Updated 11 March 2010
If you find yourself in water and don't want to drown, you'll need to swim. Most creatures have an evolutionary skill that allows them to swim by instinct1, but if humans want to swim, they will have to learn from scratch.
What is Swimming?
Swimming is simply moving your arms and legs, whilst in water, to stop you drowning. If you stay in the same place, it's known as treading water and if you move, it's called swimming.
Why would anyone want to swim? The obvious reason is that if you end up in deep water by mistake (say, falling into a river or pond), you can get to safety. Lots of people also swim for pleasure or for exercise.
Swimming for Health
Swimming is often recommended for improving your overall fitness, especially for those who find it difficult to manage more high-impact forms of exercise, such as running. Swimming is low-impact because the water supports your body, which puts less stress on your tendons and joints. It works your arms and legs equally, so you don't end up lopsided, and there are different strokes so you can choose which to swim. People with bad knees, for example, should avoid breaststroke as this can exacerbate the problem. Finally, as with any continuous exercise, like aerobics, it helps improve the cardiovascular system and can help burn away excess calories to help lose weight.
Some people like to take the continuous exercise idea further and choose to develop their stamina to great heights. Such people may choose to swim long distances, such as swimming the English Channel, or combine it with cycling and running as a triathlon.
If you want to compete against other people in the pool, it's time to talk about two things: strokes and clubs. Strokes are the different styles of swimming that are officially recognised and standardised, and clubs are what you'll join to enable you to compete on a regular basis.
There are four strokes that are recognised in competitive swimming. Each stroke is considered a speciality, and so are the distances - some people are natural endurance swimmers and some are sprinters. Races are held in 25 or 50 metre pools2 in local competitions, 50 metre for national and international events.
Front Crawl is perhaps the best known competitive stroke. It is the fastest, and swum on your front with your arms rotating alternately and your legs kicking constantly. There is no race called Front Crawl. Instead the races are called Freestyle, which technically allows the competitor to choose any of the four strokes. As front crawl is the fastest, virtually nobody swims anything else.
Backstroke is swum on your back, as the name suggests. It could be described as front crawl on your back but in reality the arms work quite differently in order to be efficient. Backstroke is the only race that starts in the water rather than from a dive.
Breaststroke is the one stroke swum by most non-competitive people, although they often swim it incorrectly. Swum on the front, the arms (and legs) mirror each other rather than working alternately. The arms push out at the front and then circle outwards and in towards the chest. The legs rise up towards your bottom and then push outwards. It is the slowest competitive stroke.
Butterfly has a reputation for being hard. If you've got a good kick and the correct rhythm though, it can be a pleasure to swim. The arms and legs mirror each other - the arms rotating together and the legs kicking together in what's called a dolphin kick. It is the newest of all the strokes.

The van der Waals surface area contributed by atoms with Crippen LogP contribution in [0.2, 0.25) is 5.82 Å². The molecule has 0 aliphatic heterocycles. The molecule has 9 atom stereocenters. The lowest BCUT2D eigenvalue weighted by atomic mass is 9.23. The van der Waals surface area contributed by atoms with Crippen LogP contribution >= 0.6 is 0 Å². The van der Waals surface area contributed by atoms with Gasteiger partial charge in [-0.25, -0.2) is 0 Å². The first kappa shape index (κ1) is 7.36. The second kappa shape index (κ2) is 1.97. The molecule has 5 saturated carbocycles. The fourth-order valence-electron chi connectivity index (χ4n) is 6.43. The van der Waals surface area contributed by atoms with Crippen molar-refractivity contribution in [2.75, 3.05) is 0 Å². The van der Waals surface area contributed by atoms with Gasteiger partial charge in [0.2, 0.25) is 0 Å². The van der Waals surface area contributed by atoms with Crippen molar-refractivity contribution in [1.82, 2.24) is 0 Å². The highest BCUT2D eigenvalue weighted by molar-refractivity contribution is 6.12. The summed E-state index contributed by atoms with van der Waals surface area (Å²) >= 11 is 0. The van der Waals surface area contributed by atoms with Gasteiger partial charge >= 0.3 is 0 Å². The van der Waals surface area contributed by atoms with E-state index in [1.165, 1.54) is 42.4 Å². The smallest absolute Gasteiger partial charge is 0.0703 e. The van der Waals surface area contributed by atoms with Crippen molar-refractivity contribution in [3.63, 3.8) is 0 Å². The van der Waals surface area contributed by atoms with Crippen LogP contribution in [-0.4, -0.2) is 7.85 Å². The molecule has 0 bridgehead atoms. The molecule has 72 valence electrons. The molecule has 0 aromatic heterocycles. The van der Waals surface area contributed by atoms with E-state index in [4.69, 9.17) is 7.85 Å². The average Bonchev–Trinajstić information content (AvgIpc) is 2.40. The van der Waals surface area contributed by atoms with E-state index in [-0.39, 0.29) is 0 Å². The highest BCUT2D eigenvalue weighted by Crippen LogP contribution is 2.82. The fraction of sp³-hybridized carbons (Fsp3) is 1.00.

There are also other strokes that aren't recognised competition strokes. Sidestroke is often used by lifesavers, and sculling can be swum as a training stroke to help fitness, or simply for a slower look at life!
Joining a Club
The first thing is to find your local swimming pool. Most will have their own club, which will be run by volunteers (not the staff at the pool). The majority of clubs will be based around the children's activities (normally about nine to eighteen years of age), but will usually have an adult section as well, generally called the Masters. Depending on the club set-up, they will either train at the same time as the children or will have their own night or morning sessions. The members of the club who are chosen to compete are often called the swimming 'squad'.
Your club will be part of a league, which is organised by geographic district. Competitions, which are known as 'galas', are usually held on Saturday evenings at a host pool around the region. Often, certain pools, which are better suited to hosting the number of people attending or are most centrally located, will host more often than others. The races are decided by stroke and distance in advance, and are the same at each gala. They mix up the order to both keep it interesting, and to give stroke specialists a break between the different distances. There are also some team races, called relays.
The next level up is your county. There will usually be county galas held once a year. Anyone can enter, which means there will be round after round of people swimming the same race. The winners go forward to a final which will determine the county champion of that particular stroke at that particular distance. There is no overall winner, as each stroke and distance is considered a separate event3.
If you win at county level, or shine so brightly at district level that you get noticed by a county selection panel, you may get selected to represent your county. You will be invited to training sessions to further your development. If you become one of the winners at this level, people will start to look at you to represent your country. This sort of level will require dedication to a huge amount of training. Who knows - you could go on to swim in the Olympic Games!